I was a temp worker, doing brainless clerical work in an office. In the back of the same building, the company had their factory, churning out medical equipment. It wasn’t a high-tech product, because nobody manufactures high-tech in America, but it was “junior high-tech.”
The guy who invented the device had founded the company, long ago, and for years it had been a mom & pop operation with a solid reputation. Then the founder/inventor died, and as these things invariably seem to go, the company had become a subsidiary of a subsidiary of a subsidiary of a huge international conglomerate.
No matter where on earth you live, you almost certainly have the conglomerate’s products in your bathroom, kitchen, and/or linen closet. But unless you’re a doctor in a particular specialty, you’ve probably never heard of the medical device that was made in the factory behind the office where I was working.
Any day on a temp assignment can be your last day, and you might not know it’s your last day until the last five minutes, so when the boss called me into his office I thought it was to say goodbye. Instead he said that he’d recommended me for another temp assignment in the same building, working directly for a big-wig VP of our tiny subsidiary. Woo-hoo. Temp jobs suck, but a job is better than no job, so I walked upstairs to meet the VP who’d be my new boss.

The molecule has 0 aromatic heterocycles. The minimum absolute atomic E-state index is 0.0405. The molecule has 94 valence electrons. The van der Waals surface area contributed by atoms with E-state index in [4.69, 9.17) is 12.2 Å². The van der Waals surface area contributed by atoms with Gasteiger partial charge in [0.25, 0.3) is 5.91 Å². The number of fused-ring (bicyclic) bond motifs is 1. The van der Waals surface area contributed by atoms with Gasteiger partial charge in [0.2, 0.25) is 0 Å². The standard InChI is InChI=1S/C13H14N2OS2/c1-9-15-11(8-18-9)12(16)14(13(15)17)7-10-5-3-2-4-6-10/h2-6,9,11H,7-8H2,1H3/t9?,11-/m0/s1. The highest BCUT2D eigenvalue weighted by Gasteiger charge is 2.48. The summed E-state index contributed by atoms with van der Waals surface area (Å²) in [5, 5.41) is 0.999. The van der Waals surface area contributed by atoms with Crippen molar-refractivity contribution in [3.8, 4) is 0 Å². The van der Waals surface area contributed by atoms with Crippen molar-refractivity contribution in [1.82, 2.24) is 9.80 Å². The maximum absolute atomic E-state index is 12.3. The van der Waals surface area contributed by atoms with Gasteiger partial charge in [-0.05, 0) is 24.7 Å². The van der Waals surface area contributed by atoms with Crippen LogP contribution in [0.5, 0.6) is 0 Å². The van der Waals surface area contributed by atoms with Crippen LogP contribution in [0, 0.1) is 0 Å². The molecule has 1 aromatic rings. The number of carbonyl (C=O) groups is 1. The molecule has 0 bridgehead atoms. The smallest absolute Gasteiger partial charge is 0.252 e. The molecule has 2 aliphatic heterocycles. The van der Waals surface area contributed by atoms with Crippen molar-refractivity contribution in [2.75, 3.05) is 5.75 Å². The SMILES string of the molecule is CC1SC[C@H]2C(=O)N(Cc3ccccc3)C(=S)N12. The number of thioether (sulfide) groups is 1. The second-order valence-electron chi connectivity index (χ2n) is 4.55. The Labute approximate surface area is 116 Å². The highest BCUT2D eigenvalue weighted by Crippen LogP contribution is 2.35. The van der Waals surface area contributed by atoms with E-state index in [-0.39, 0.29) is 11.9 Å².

VP gave me a limp, oily handshake, but before he would explain what the new project was about, he said I’d need to sign a non-disclosure agreement. Well, that’s out of the ordinary. No job had ever asked me to keep my mouth shut before, because I’m generally a quiet man, especially at work. No chatterbox, me. They weren’t offering me a lawyer and I sure couldn’t afford to hire one, so I read through the document without legal advice:
• It said I’m not allowed to go to the media. As if.
• It said I’m not allowed to discuss any aspect of the project with anyone else in the company, except “authorized personnel.” “Who’s authorized?” I asked. “Pretty much just me,” said the VP who was sitting across the table from me. Hmmm.
• It said I can’t “disparage the company” during my employment or afterwards. (Spoiler: I have disparaged this company many times, during my employment and afterwards.)
“I’m supposed to sign this before you tell me what the work is?”
Question: “OK, if I sign this you get my silence, but what do I get from signing?”